When a guy has the Twitter handle @web, that makes you want to learn more. I’ve been fortunate enough to hang virtually with Web Smith for the last few years which has exposed me to sharp thinking about brands, retail, parenting and, uniquely in my echo chamber, Columbus, Ohio. Web’s 2PM email newsletter is a Must Read for anyone trying to stay ahead of the curve on where commerce is going (it’s free but there’s a membership program providing access to additional analysis and data resources, which I recommend). Web let me shoot him some questions and his Five Question Interview is below.
Hunter Walk: Tell us what you’re up to now and a little background about how you got here.
Web Smith: Well admittedly, I’ve bounced around a bit but I’ve had the pleasure of building some great relationships within the industry. My wife’s career is very important to her, so it’s very important to me. That means that I’ve had to set aside opportunities that would move us away from her current assignment.
Over the last eleven years, I’ve spent the entirety of my time in roles that have allowed me to execute on my beliefs, theories, and hypotheses re: consumer psychology, digital media, and D2C eCommerce.
My first startup was founded in 2008 and sold in 2010. It was an early eCommerce / media play in the action sports space. Soon after, our family moved to Columbus, Ohio for my marketing position at Rogue. There, I learned a lot about the nuts and bolts of the large scale eCommerce business — specifically paid advertising and improving efficacy. Since my days at Rogue, I went on to become the cofounding CMO of Mizzen + Main and I’ve led commerce for Uncrate and Gear Patrol. I am currently serving as the Director of Partnerships for Cotton Bureau while building 2PM into my fourth startup in the eCommerce space.
HW: DNVBs — can they be started from anywhere or do you think we’ll see the majority out of Silicon Valley, or NYC and LA?
WS: I believe that retail startups are best started outside of SV, NYC, and LA but I completely understand the appeal of building in those cities. There is something about capital scarcity that helps DNVB founders manage expectations and innovate early around CAC. Often times, this is unnecessary in cash-rich areas like Silicon Valley and New York City. While they can’t be started from anywhere, per se, I do believe that the midwest is a wonderful place to build a retail startup.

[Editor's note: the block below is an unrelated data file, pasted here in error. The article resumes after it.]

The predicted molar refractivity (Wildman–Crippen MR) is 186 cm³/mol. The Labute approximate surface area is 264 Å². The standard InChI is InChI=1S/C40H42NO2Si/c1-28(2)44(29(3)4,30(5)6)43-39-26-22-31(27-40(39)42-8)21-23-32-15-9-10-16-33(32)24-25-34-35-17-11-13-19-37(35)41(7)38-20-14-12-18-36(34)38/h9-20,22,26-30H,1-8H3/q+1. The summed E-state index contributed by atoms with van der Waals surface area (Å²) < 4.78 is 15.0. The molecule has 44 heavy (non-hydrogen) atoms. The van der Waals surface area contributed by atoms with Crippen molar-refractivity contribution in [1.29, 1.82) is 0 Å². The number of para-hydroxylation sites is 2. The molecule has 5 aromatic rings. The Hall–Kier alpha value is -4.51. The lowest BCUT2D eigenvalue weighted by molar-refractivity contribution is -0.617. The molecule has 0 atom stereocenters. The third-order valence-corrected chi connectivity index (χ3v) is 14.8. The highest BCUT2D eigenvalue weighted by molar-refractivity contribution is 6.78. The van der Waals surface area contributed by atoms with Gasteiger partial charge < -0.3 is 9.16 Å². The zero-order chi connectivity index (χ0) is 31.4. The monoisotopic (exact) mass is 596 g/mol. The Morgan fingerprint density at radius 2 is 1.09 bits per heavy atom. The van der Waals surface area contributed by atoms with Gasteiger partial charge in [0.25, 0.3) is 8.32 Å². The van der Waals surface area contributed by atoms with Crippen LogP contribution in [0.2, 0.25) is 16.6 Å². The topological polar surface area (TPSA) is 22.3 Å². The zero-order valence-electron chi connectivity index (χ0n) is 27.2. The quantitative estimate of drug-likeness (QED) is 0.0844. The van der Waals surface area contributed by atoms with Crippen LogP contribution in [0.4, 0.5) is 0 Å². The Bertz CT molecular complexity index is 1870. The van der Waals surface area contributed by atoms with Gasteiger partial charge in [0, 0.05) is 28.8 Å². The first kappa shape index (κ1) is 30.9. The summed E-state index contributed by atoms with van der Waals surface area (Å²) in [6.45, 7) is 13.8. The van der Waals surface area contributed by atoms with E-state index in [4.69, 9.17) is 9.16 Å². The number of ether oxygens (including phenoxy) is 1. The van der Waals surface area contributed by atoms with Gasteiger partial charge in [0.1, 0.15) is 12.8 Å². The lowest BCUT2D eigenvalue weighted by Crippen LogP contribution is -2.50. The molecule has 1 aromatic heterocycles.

HW: When you hear about a new DNVB, what’s the first thing you look for to assess whether it’s got a chance to succeed or not?
WS: The first thing that I look for is founder-product fit. Does the founder embody the brand? Is the founder _the_ brand? The more this is the case, the better shot the product company has. You didn’t ask but the next thing that I look for is whether or not the brand has a great sales mentality. Product first companies often think about creative and digital marketing more so than they think about getting the product into the right hands. I believe that engineering-first mentality is indicative of this focus and it’s not always the winning hand in DNVB startups. It takes a blue collar sales mentality to get the ball rolling towards driving an efficient $5M, $10M, and $15M in annual revenue.
HW: When you see a traditional CPG or retailer acquire a DNVB do you think they should integrate or let them run separately, perhaps even remain competitive to the company’s in-house brands?
WS: The power of a DNVB’s brand is its independence and its voice. Let’s face it, DNVB’s are more-than-likely commodity products. Sometimes, the differentiator is the brand’s voice. CPG brands that acquire DNVB’s are better suited by fostering those young brands behind the scenes, while letting them continue to foster the authentic relationships that made them M&A targets in the first place.
HW: What’s an overrated trend right now in the commerce space and what’s (or who) is underestimated?
WS: An overrated trend? Building brand-less products at the dawn of the voice commerce era. Amazon and Google’s emphasis on voice commerce will narrow options for consumers and turn stalwart brands into commodities, anyway. Why make Amazon’s job easier?
As far as underestimations go, I’d recommend that people take a look at what’s been built in Columbus. Rogue is at 500+ employees now, having never raised a dime of outside investment. A quick look at their public data and you’ll see that they’re driving 2.5M monthly visits and offering thousands upon thousands of SKUs. Their manufacturing operation, front office, retail, and fulfillment is all under one roof. And their adjacent product sourcing from Nike, Adidas, etc is bar none. There are a lot of smart, silent-but-deadly operators under that 600,000 sq. ft roof.